Luk is in
By Michael Guerin
Luk Chin will feel like a winner even before he arrives at Alexandra Park with his trio of trotters tonight.
Because the 75-year-old Waikato doctor who spends his Friday nights driving racehorses for fun is thrilled to have his trotting darling Tereskova racing in her very own race tonight.
Alexandra Park officials have named the fourth on the card tonight the “Tereskova 100+ Starts At AP And Still Going Strong Trot”, which as well as being a mouthful is one hell of an accomplishment.
Tereskova has actually started 116 times at northern headquarters during her 134 start career, winning nine races and earning just over $1000 per start.
Chin is stoked to see her honoured for her long service and exciting racing style.
“I was chuffed when they said they were going to name a race after her,” said Chin. “She is still trotting times as good as she ever has and loves being a racehorse so I don’t see a reason to retire her yet.
“Maybe next season she will go to stud and while it is a good field this week our tactics won’t change. She is a one-pacer so we will try and lead and go as fast as we can.”
Those tactics will be employed without any encouragement from a whip though, with Chin having given up carrying the persuader with Tereskova long ago.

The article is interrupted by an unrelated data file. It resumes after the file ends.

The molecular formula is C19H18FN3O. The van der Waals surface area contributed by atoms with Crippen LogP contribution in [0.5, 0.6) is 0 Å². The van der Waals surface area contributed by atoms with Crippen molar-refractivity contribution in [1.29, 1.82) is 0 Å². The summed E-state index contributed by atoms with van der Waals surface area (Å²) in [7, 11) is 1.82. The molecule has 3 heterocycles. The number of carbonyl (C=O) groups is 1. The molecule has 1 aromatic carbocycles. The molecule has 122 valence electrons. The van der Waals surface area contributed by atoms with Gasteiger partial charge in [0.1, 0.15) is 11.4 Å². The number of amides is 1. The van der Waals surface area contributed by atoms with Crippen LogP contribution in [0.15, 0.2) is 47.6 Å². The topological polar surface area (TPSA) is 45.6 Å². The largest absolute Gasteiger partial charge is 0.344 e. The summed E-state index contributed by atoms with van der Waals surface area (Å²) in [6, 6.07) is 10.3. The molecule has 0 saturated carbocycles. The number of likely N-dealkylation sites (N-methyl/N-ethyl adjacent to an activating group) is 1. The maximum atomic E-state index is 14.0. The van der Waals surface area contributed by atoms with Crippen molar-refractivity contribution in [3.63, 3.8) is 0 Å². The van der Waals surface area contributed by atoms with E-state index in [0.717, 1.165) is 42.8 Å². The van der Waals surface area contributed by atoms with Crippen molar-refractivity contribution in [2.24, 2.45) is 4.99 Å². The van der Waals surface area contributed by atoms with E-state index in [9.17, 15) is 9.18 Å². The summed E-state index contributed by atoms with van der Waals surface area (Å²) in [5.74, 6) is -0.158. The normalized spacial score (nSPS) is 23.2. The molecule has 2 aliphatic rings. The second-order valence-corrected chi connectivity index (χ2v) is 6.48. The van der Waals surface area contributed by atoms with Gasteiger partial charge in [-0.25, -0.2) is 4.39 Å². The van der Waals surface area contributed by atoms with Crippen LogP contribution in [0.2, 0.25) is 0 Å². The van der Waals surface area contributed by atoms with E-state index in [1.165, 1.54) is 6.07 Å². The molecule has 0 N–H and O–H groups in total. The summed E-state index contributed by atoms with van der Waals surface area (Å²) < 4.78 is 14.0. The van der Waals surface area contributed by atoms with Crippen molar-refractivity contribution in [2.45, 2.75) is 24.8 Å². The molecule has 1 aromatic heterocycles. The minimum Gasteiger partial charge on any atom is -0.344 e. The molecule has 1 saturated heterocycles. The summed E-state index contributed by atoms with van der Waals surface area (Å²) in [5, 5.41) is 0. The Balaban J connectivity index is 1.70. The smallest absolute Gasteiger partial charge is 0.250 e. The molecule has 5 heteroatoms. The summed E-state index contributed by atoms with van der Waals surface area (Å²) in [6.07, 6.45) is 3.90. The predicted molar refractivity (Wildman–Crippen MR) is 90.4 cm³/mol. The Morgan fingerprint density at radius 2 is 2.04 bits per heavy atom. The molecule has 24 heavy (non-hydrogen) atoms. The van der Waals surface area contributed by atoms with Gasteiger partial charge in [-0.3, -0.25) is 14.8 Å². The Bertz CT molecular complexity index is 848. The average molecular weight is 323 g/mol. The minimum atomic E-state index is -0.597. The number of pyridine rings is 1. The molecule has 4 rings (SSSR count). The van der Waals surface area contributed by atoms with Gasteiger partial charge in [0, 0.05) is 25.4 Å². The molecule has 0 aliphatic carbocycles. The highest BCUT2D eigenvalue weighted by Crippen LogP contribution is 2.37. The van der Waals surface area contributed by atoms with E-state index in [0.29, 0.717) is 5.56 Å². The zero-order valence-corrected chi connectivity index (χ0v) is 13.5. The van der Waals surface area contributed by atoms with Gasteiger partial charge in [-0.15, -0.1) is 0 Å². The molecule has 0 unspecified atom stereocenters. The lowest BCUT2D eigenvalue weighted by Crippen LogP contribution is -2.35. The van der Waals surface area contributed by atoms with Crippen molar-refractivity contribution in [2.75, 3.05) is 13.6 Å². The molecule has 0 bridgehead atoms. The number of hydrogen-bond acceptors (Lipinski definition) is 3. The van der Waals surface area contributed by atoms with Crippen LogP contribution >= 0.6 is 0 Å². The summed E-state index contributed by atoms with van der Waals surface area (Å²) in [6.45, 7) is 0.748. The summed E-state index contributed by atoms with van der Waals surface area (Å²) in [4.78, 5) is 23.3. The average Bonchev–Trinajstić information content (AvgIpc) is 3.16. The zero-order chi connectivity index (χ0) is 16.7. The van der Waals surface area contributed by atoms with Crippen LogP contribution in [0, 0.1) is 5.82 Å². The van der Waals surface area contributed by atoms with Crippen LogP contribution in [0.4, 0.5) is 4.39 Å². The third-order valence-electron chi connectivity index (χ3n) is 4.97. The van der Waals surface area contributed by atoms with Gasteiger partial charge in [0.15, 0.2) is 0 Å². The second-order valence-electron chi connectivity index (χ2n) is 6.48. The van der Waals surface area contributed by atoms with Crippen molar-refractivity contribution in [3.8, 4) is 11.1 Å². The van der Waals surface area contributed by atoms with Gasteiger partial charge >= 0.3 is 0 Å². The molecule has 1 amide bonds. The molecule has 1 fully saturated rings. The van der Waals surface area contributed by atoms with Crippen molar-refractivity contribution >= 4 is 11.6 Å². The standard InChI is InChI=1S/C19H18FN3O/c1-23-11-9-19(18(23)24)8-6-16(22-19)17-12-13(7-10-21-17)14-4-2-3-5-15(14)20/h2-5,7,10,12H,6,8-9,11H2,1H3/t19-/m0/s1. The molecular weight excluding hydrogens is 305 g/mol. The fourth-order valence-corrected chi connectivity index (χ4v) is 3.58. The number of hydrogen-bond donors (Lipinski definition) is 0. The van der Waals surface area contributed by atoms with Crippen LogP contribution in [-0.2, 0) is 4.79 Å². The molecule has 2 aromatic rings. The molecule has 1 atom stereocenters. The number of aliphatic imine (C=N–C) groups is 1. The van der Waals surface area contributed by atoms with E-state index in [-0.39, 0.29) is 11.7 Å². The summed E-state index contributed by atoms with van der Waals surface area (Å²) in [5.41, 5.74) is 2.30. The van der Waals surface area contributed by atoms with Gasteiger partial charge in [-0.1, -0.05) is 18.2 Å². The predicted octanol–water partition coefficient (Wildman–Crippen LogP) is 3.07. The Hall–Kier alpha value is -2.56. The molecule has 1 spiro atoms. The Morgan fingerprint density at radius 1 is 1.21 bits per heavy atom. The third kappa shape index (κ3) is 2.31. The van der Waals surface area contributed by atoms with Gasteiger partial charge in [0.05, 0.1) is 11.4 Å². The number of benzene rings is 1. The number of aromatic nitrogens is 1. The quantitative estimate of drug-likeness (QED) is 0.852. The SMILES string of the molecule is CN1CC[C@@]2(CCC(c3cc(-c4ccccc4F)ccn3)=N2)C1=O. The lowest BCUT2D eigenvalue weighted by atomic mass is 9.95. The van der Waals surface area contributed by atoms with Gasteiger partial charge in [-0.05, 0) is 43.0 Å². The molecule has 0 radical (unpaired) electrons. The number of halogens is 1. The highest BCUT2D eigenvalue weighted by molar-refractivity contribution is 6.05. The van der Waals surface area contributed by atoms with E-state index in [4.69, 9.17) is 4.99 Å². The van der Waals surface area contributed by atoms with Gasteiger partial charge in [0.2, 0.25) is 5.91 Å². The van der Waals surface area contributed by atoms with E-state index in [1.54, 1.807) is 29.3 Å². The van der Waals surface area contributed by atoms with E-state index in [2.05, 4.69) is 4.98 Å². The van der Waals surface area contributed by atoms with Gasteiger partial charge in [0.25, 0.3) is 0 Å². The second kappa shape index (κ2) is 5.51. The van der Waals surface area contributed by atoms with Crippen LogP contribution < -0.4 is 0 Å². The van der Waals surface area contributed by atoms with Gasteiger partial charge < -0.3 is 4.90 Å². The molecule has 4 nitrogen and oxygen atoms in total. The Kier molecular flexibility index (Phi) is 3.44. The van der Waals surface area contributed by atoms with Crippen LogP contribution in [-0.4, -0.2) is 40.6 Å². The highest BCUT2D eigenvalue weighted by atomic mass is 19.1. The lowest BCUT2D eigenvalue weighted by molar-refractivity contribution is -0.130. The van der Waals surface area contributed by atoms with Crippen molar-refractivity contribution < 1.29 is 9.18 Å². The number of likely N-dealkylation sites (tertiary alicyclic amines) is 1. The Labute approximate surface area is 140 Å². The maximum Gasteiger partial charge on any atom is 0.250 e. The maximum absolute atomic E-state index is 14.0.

“She knows what to do and gets out there and runs and I would only carry a whip with my horses about 10 per cent of the time.
“Mainly when they are learning and they try and pull up. But once they know what to do I drive them all without a whip.” While Woodstone, Credit Master and Sundees Son among others might be too sharp for Tereskova at the end of her race, Chin has two other winning chances tonight, not bad for a man who breeds, owns and trains all his own horses as a hobby before heading off to work as an aneatheatist at Waikato Hospital.
Safrakova is good enough to get money in race six “as long as she behaves herself” while the unique stable’s best chance is Savitskaya in the last race. She should have won a maiden by now but got a bee in her bonnet a few starts ago and started galloping early but her manners appear to be coming right.
“If she trots all the way I think she will win,” says Chin.
So how much longer will the 75-year-old want to keep getting up at 5am to work his team of mainly female trotters when it probably costs him more money than it makes him?
“I love it. I’ve never won a group one before so being the first 80-year-old to drive a group one winner sounds like a good goal,” he laughs.